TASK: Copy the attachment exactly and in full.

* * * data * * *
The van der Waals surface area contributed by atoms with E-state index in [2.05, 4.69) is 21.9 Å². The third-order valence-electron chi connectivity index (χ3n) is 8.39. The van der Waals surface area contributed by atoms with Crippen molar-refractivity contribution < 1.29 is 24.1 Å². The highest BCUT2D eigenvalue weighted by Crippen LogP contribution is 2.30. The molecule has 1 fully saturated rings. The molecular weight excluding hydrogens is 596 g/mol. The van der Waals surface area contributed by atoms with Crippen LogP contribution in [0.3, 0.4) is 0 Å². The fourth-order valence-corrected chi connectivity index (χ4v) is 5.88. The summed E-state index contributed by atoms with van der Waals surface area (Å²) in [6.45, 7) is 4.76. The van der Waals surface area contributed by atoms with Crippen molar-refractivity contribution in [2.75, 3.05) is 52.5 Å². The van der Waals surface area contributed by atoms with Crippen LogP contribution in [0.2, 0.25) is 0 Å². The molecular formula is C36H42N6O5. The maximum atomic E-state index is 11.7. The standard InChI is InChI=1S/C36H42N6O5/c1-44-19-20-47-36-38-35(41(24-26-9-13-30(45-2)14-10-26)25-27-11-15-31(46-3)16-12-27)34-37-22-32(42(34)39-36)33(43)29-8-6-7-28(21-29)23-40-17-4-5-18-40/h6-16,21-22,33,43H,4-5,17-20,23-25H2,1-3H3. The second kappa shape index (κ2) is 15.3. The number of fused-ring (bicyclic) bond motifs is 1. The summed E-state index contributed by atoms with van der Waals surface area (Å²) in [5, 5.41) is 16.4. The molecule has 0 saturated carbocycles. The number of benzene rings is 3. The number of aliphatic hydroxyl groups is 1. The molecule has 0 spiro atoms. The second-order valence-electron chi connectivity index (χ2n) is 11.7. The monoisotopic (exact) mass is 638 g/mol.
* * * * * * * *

The van der Waals surface area contributed by atoms with E-state index in [2.05, 4.69) is 21.9 Å². The third-order valence-electron chi connectivity index (χ3n) is 8.39. The van der Waals surface area contributed by atoms with Crippen molar-refractivity contribution < 1.29 is 24.1 Å². The highest BCUT2D eigenvalue weighted by Crippen LogP contribution is 2.30. The molecule has 1 fully saturated rings. The molecular weight excluding hydrogens is 596 g/mol. The van der Waals surface area contributed by atoms with Crippen LogP contribution in [0.3, 0.4) is 0 Å². The fourth-order valence-corrected chi connectivity index (χ4v) is 5.88. The summed E-state index contributed by atoms with van der Waals surface area (Å²) in [6.45, 7) is 4.76. The van der Waals surface area contributed by atoms with Crippen molar-refractivity contribution in [2.75, 3.05) is 52.5 Å². The van der Waals surface area contributed by atoms with Crippen LogP contribution in [0.2, 0.25) is 0 Å². The molecular formula is C36H42N6O5. The maximum atomic E-state index is 11.7. The standard InChI is InChI=1S/C36H42N6O5/c1-44-19-20-47-36-38-35(41(24-26-9-13-30(45-2)14-10-26)25-27-11-15-31(46-3)16-12-27)34-37-22-32(42(34)39-36)33(43)29-8-6-7-28(21-29)23-40-17-4-5-18-40/h6-16,21-22,33,43H,4-5,17-20,23-25H2,1-3H3. The second kappa shape index (κ2) is 15.3. The number of fused-ring (bicyclic) bond motifs is 1. The summed E-state index contributed by atoms with van der Waals surface area (Å²) in [5, 5.41) is 16.4. The molecule has 0 saturated carbocycles. The number of benzene rings is 3. The number of aliphatic hydroxyl groups is 1. The molecule has 0 spiro atoms. The second-order valence-electron chi connectivity index (χ2n) is 11.7. The monoisotopic (exact) mass is 638 g/mol.